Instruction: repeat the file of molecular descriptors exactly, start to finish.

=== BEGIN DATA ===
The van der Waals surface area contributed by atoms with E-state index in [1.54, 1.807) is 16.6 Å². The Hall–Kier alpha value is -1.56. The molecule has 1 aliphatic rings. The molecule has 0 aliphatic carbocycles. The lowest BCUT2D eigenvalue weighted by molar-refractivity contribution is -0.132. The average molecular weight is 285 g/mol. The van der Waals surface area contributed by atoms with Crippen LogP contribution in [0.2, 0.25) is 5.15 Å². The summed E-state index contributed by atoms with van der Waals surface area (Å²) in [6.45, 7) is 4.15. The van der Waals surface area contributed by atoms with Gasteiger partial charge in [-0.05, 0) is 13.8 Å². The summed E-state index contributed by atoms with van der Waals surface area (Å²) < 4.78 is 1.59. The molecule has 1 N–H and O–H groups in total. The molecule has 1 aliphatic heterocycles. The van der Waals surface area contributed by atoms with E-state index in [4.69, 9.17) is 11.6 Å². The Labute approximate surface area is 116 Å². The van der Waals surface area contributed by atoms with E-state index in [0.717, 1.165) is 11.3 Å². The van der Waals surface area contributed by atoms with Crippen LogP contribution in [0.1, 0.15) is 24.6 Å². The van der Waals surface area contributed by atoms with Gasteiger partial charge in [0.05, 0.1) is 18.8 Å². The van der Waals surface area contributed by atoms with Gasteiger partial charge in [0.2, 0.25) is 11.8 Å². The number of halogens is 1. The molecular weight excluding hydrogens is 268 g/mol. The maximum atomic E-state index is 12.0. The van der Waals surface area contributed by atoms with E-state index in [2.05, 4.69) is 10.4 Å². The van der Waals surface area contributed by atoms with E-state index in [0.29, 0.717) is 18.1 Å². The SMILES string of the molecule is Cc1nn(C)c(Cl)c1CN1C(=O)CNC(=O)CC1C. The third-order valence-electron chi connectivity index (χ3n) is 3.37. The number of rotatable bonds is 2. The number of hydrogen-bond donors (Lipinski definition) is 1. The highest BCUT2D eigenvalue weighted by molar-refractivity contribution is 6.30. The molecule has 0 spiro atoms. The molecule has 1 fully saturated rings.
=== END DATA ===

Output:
The van der Waals surface area contributed by atoms with E-state index in [1.54, 1.807) is 16.6 Å². The Hall–Kier alpha value is -1.56. The molecule has 1 aliphatic rings. The molecule has 0 aliphatic carbocycles. The lowest BCUT2D eigenvalue weighted by molar-refractivity contribution is -0.132. The average molecular weight is 285 g/mol. The van der Waals surface area contributed by atoms with Crippen LogP contribution in [0.2, 0.25) is 5.15 Å². The summed E-state index contributed by atoms with van der Waals surface area (Å²) in [6.45, 7) is 4.15. The van der Waals surface area contributed by atoms with Gasteiger partial charge in [-0.05, 0) is 13.8 Å². The summed E-state index contributed by atoms with van der Waals surface area (Å²) < 4.78 is 1.59. The molecule has 1 N–H and O–H groups in total. The molecule has 1 aliphatic heterocycles. The van der Waals surface area contributed by atoms with E-state index in [4.69, 9.17) is 11.6 Å². The Labute approximate surface area is 116 Å². The van der Waals surface area contributed by atoms with E-state index in [0.717, 1.165) is 11.3 Å². The van der Waals surface area contributed by atoms with Crippen LogP contribution in [0.1, 0.15) is 24.6 Å². The van der Waals surface area contributed by atoms with Gasteiger partial charge in [0.05, 0.1) is 18.8 Å². The van der Waals surface area contributed by atoms with Gasteiger partial charge in [0.2, 0.25) is 11.8 Å². The number of halogens is 1. The molecular weight excluding hydrogens is 268 g/mol. The maximum atomic E-state index is 12.0. The van der Waals surface area contributed by atoms with E-state index in [2.05, 4.69) is 10.4 Å². The van der Waals surface area contributed by atoms with E-state index in [0.29, 0.717) is 18.1 Å². The SMILES string of the molecule is Cc1nn(C)c(Cl)c1CN1C(=O)CNC(=O)CC1C. The third-order valence-electron chi connectivity index (χ3n) is 3.37. The number of rotatable bonds is 2. The number of hydrogen-bond donors (Lipinski definition) is 1. The highest BCUT2D eigenvalue weighted by molar-refractivity contribution is 6.30. The molecule has 0 spiro atoms. The molecule has 1 fully saturated rings.